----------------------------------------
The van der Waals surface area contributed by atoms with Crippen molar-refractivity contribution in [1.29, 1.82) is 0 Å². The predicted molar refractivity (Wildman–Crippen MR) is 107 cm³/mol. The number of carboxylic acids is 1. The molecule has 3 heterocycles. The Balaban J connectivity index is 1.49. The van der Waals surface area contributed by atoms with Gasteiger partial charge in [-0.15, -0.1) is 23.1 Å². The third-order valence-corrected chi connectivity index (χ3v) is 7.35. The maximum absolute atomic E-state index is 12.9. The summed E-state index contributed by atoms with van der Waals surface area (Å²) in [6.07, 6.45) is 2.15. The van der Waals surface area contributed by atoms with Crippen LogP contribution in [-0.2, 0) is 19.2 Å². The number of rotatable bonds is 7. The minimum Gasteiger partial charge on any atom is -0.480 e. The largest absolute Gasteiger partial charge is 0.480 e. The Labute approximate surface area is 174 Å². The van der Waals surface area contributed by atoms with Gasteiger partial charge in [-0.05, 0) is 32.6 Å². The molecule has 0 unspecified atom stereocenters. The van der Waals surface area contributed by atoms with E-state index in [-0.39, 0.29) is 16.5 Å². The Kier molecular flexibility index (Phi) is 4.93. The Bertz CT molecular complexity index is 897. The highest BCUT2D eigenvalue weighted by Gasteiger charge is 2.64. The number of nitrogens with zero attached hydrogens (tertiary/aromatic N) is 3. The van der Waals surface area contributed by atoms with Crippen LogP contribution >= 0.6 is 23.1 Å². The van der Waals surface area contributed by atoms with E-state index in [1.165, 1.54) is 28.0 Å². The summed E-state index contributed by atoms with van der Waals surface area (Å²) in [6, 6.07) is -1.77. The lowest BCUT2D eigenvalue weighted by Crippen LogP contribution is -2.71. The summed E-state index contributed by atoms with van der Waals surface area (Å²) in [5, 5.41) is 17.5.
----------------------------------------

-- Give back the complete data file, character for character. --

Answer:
The van der Waals surface area contributed by atoms with Crippen molar-refractivity contribution in [1.29, 1.82) is 0 Å². The predicted molar refractivity (Wildman–Crippen MR) is 107 cm³/mol. The number of carboxylic acids is 1. The molecule has 3 heterocycles. The Balaban J connectivity index is 1.49. The van der Waals surface area contributed by atoms with Gasteiger partial charge in [-0.15, -0.1) is 23.1 Å². The third-order valence-corrected chi connectivity index (χ3v) is 7.35. The maximum absolute atomic E-state index is 12.9. The summed E-state index contributed by atoms with van der Waals surface area (Å²) in [6.07, 6.45) is 2.15. The van der Waals surface area contributed by atoms with Crippen LogP contribution in [-0.2, 0) is 19.2 Å². The number of rotatable bonds is 7. The minimum Gasteiger partial charge on any atom is -0.480 e. The largest absolute Gasteiger partial charge is 0.480 e. The Labute approximate surface area is 174 Å². The van der Waals surface area contributed by atoms with Gasteiger partial charge in [-0.05, 0) is 32.6 Å². The molecule has 0 unspecified atom stereocenters. The van der Waals surface area contributed by atoms with E-state index in [-0.39, 0.29) is 16.5 Å². The Kier molecular flexibility index (Phi) is 4.93. The Bertz CT molecular complexity index is 897. The highest BCUT2D eigenvalue weighted by Gasteiger charge is 2.64. The number of nitrogens with zero attached hydrogens (tertiary/aromatic N) is 3. The van der Waals surface area contributed by atoms with Crippen LogP contribution >= 0.6 is 23.1 Å². The van der Waals surface area contributed by atoms with E-state index in [1.165, 1.54) is 28.0 Å². The summed E-state index contributed by atoms with van der Waals surface area (Å²) in [6, 6.07) is -1.77. The lowest BCUT2D eigenvalue weighted by Crippen LogP contribution is -2.71. The summed E-state index contributed by atoms with van der Waals surface area (Å²) in [5, 5.41) is 17.5.